Snoqualmie Pass Rockfall
May 14, 2009
Interstate 90 through the Snoqualmie Pass/Hyak area is a very unstable area and has resulted in numerous rockfalls each year. WSDOT has conducted a Report to the Governor on Snoqualmie Pass (and other highways) and can be accessed here. According to the report, at least 5 fatalities have been caused by rockfalls on Interstate 90:
Source: WSDOT, Transportation Data Office, Collision Data and Analysis Branch
So, there shouldn’t have been much of a surprise when Interstate 90 was closed due to a rockfall. Here is an excerpt from WSDOT:
“Falling boulder closes eastbound I-90 at North Bend for five hours
Date: Tuesday, May 12, 2009
HYAK – Eastbound Interstate 90 closed to all traffic at North Bend earlier today. The road is now open. WSDOT crews closed the road at 2 a.m. after a large boulder fell off the hillside, bounced over the concrete jersey barrier and came to rest in the eastbound lanes. The boulder did not hit any vehicles, but a commercial truck struck the boulder.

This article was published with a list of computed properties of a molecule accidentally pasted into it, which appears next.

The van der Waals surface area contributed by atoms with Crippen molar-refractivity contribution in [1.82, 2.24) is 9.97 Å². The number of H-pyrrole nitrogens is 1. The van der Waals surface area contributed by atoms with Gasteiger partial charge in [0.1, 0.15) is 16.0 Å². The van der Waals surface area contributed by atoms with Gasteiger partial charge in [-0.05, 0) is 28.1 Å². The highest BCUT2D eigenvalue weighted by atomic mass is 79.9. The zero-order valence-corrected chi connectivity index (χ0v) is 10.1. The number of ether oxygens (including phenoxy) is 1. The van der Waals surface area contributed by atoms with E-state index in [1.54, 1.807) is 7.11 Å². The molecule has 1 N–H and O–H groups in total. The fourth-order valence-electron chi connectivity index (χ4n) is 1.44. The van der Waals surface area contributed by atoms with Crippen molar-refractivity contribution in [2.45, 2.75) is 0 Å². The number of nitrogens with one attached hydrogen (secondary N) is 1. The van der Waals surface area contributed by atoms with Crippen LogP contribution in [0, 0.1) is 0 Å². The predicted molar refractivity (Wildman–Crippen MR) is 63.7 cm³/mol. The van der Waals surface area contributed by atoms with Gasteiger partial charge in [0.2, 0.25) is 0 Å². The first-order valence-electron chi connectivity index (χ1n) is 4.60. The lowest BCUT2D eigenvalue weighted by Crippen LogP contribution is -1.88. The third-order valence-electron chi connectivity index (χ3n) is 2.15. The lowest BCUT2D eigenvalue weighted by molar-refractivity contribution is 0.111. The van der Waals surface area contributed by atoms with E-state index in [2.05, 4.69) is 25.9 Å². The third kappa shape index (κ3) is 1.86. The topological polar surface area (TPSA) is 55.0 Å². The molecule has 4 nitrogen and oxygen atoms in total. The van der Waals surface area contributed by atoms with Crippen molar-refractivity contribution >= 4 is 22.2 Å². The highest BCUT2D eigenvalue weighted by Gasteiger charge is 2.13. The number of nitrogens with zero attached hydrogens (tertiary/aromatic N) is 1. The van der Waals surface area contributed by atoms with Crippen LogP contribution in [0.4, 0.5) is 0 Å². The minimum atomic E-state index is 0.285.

WSDOT’s geotechnical experts climbed to the top of the hill to assess the situation and determined the road was safe to reopen at 7:15 a.m., Tuesday, May 12.
“We only opened the road when our experts told us it was safe for drivers,” said Paula Hammond, Washington State Secretary of Transportation. “Safety is our number one concern.”
An initial review of the site shows it is not on WSDOT’s list of unstable slopes. A more likely cause is the freeze thaw cycle in the area. …
“This can happen,” said Don Whitehouse, WSDOT Regional Administrator. “When you build a road through a mountain pass, rocks will fall. Our job is to make the area as safe as possible for drivers.”
Between 6 a.m. and 7 a.m. geotechnical experts hiked up the rocky slope, found two loose boulders, and pushed those onto the roadway below. Crews cleared the debris and reopened the road to all traffic.”
The boulder involved in the rockfall is quite small:
Luckily, no one was killed in this event, unlike the rockfall in 2005.